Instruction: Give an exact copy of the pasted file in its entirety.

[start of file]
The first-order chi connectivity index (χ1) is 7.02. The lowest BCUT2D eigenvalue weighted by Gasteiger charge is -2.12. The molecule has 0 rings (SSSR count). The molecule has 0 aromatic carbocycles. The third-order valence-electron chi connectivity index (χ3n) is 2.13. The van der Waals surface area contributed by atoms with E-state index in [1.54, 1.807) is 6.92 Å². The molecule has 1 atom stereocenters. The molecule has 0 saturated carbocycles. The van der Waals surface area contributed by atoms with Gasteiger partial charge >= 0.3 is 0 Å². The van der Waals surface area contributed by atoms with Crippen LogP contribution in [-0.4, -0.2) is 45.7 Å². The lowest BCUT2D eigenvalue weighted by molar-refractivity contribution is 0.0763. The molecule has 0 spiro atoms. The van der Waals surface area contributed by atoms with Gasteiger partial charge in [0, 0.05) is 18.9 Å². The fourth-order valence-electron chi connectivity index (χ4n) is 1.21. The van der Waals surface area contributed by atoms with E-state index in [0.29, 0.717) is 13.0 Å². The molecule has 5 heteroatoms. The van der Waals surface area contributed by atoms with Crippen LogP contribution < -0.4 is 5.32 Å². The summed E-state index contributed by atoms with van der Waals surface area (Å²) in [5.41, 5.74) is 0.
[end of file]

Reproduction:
The first-order chi connectivity index (χ1) is 7.02. The lowest BCUT2D eigenvalue weighted by Gasteiger charge is -2.12. The molecule has 0 rings (SSSR count). The molecule has 0 aromatic carbocycles. The third-order valence-electron chi connectivity index (χ3n) is 2.13. The van der Waals surface area contributed by atoms with E-state index in [1.54, 1.807) is 6.92 Å². The molecule has 1 atom stereocenters. The molecule has 0 saturated carbocycles. The van der Waals surface area contributed by atoms with Gasteiger partial charge >= 0.3 is 0 Å². The van der Waals surface area contributed by atoms with Crippen LogP contribution in [-0.4, -0.2) is 45.7 Å². The lowest BCUT2D eigenvalue weighted by molar-refractivity contribution is 0.0763. The molecule has 0 spiro atoms. The van der Waals surface area contributed by atoms with Gasteiger partial charge in [0, 0.05) is 18.9 Å². The fourth-order valence-electron chi connectivity index (χ4n) is 1.21. The van der Waals surface area contributed by atoms with E-state index in [0.29, 0.717) is 13.0 Å². The molecule has 5 heteroatoms. The van der Waals surface area contributed by atoms with Crippen LogP contribution < -0.4 is 5.32 Å². The summed E-state index contributed by atoms with van der Waals surface area (Å²) in [5.41, 5.74) is 0.